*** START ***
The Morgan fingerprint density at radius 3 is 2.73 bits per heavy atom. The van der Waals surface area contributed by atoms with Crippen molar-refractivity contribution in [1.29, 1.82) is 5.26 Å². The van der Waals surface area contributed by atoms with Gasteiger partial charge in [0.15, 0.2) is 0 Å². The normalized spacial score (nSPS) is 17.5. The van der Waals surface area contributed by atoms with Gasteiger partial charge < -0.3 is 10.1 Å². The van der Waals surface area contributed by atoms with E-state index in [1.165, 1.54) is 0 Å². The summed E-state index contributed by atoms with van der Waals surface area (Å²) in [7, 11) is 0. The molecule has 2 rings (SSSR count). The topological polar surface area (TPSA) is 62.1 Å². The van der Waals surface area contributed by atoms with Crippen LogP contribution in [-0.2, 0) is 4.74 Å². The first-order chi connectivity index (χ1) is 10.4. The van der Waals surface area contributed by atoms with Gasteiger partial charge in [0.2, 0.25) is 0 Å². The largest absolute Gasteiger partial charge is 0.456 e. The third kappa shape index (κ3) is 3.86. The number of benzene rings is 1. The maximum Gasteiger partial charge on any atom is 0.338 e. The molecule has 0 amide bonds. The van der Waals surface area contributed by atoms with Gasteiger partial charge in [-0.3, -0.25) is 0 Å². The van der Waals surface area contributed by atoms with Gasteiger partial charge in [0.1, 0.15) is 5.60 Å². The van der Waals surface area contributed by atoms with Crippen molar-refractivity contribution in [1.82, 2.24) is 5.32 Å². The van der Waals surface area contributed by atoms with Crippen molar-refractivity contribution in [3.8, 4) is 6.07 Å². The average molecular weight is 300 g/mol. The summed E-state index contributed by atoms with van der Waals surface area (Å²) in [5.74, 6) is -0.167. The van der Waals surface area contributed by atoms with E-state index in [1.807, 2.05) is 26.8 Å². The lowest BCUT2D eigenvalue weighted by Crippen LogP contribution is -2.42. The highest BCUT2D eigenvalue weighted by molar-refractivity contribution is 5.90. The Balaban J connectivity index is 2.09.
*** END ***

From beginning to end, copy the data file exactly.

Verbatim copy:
The Morgan fingerprint density at radius 3 is 2.73 bits per heavy atom. The van der Waals surface area contributed by atoms with Crippen molar-refractivity contribution in [1.29, 1.82) is 5.26 Å². The van der Waals surface area contributed by atoms with Gasteiger partial charge in [0.15, 0.2) is 0 Å². The normalized spacial score (nSPS) is 17.5. The van der Waals surface area contributed by atoms with Gasteiger partial charge < -0.3 is 10.1 Å². The van der Waals surface area contributed by atoms with E-state index in [1.165, 1.54) is 0 Å². The summed E-state index contributed by atoms with van der Waals surface area (Å²) in [7, 11) is 0. The molecule has 2 rings (SSSR count). The topological polar surface area (TPSA) is 62.1 Å². The van der Waals surface area contributed by atoms with Crippen LogP contribution in [-0.2, 0) is 4.74 Å². The first-order chi connectivity index (χ1) is 10.4. The van der Waals surface area contributed by atoms with Gasteiger partial charge in [0.2, 0.25) is 0 Å². The largest absolute Gasteiger partial charge is 0.456 e. The third kappa shape index (κ3) is 3.86. The number of benzene rings is 1. The maximum Gasteiger partial charge on any atom is 0.338 e. The molecule has 0 amide bonds. The van der Waals surface area contributed by atoms with Gasteiger partial charge in [-0.3, -0.25) is 0 Å². The van der Waals surface area contributed by atoms with Gasteiger partial charge in [0.1, 0.15) is 5.60 Å². The van der Waals surface area contributed by atoms with Crippen molar-refractivity contribution in [1.82, 2.24) is 5.32 Å². The van der Waals surface area contributed by atoms with Crippen molar-refractivity contribution in [3.8, 4) is 6.07 Å². The average molecular weight is 300 g/mol. The summed E-state index contributed by atoms with van der Waals surface area (Å²) in [5.74, 6) is -0.167. The van der Waals surface area contributed by atoms with E-state index in [1.807, 2.05) is 26.8 Å². The lowest BCUT2D eigenvalue weighted by Crippen LogP contribution is -2.42. The highest BCUT2D eigenvalue weighted by molar-refractivity contribution is 5.90. The Balaban J connectivity index is 2.09.